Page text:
The goal of the Globally Harmonized System of Classification and Labelling of Chemicals (GHS) is to provide a harmonized approach to classifying chemical hazards as well as communicating health and safety information (e.g. through labels and safety data sheets). The intent is to have all countries using similar chemical classification, labelling and communication guidelines in order to reduce errors and misunderstandings.
Under the GHS system, there are three major hazard groupings -- physical, health and environmental. Toxic materials are categorized under the Health Hazards. Some of the toxic and very toxic materials will have characteristics that place them in more than one class or group (e.g., the same way that a material can have multiple WHMIS symbols).
The GHS system has set up a method for classifying toxic and very toxic materials using the following health hazard classes:
- acute toxicity (e.g. LD50, LC50)
- skin irritation/corrosion
- serious eye damage/eye irritation
- respiratory or skin sensitization
- mutagens (material known or suspected to cause changes to cells)
- carcinogens (material known or suspected to cause cancer)
- reproductive toxicity (material known or suspected to cause a negative impact on reproductive functions (male or female) or on a developing fetus)
- specific target organ toxicity - single exposure (materials that produce an adverse effect on one or more organ systems in the body after a single exposure)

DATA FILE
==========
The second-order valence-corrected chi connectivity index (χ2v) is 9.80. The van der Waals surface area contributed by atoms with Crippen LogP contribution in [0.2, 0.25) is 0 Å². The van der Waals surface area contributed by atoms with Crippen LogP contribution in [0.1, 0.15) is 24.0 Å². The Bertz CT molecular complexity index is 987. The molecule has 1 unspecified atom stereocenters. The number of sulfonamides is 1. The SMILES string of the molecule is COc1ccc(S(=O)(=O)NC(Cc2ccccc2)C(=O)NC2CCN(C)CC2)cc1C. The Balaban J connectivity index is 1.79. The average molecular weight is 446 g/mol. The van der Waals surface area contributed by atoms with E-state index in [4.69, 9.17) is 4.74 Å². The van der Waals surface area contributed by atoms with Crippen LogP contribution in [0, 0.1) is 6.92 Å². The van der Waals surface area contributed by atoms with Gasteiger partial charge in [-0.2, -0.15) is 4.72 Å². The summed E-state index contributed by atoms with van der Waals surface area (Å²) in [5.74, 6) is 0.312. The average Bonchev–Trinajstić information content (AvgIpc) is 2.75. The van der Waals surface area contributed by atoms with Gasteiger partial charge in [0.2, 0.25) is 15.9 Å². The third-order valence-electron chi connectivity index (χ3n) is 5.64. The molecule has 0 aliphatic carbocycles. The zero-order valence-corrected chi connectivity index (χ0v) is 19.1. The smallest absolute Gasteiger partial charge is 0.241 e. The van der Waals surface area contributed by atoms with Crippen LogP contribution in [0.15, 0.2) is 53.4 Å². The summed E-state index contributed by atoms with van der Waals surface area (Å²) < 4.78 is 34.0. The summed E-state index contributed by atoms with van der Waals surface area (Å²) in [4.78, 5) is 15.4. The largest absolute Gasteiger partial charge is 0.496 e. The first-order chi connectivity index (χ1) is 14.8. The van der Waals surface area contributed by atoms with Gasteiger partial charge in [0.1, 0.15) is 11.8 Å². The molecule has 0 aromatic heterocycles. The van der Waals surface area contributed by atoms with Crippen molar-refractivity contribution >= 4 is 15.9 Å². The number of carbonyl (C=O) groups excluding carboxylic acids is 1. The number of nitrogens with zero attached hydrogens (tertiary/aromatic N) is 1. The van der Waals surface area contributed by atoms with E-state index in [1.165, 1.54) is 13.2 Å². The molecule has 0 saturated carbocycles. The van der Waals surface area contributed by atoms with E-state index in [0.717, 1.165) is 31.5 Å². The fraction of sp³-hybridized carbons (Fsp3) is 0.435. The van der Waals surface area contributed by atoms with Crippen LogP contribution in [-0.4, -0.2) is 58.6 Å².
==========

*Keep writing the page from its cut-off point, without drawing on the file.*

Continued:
- specific target organ toxicity - repeated exposure (materials that produce an adverse effect on one or more organ systems in the body after repeated exposure)
- aspiration hazard (a liquid or solid material that may enter the body's respiratory system directly through the nose or mouth)
- chemical mixtures
How does the GHS system and WHMIS compare regarding classification of toxics?
The GHS classification system is somewhat more complex than WHMIS and a classification of "toxic" in one system does not necessarily translate directly into the other.
While the GHS system does goes into more detail regarding the classification of toxic materials than WHMIS does, it does not change the actual hazard associated with the material. The goal of implementing the GHS system into WHMIS is to express the hazard of a particular material in a very specific and structured way globally.
Although every effort is made to ensure the accuracy, currency and completeness of the information, CCOHS does not guarantee, warrant, represent or undertake that the information provided is correct, accurate or current. CCOHS is not liable for any loss, claim, or demand arising directly or indirectly from any use or reliance upon the information.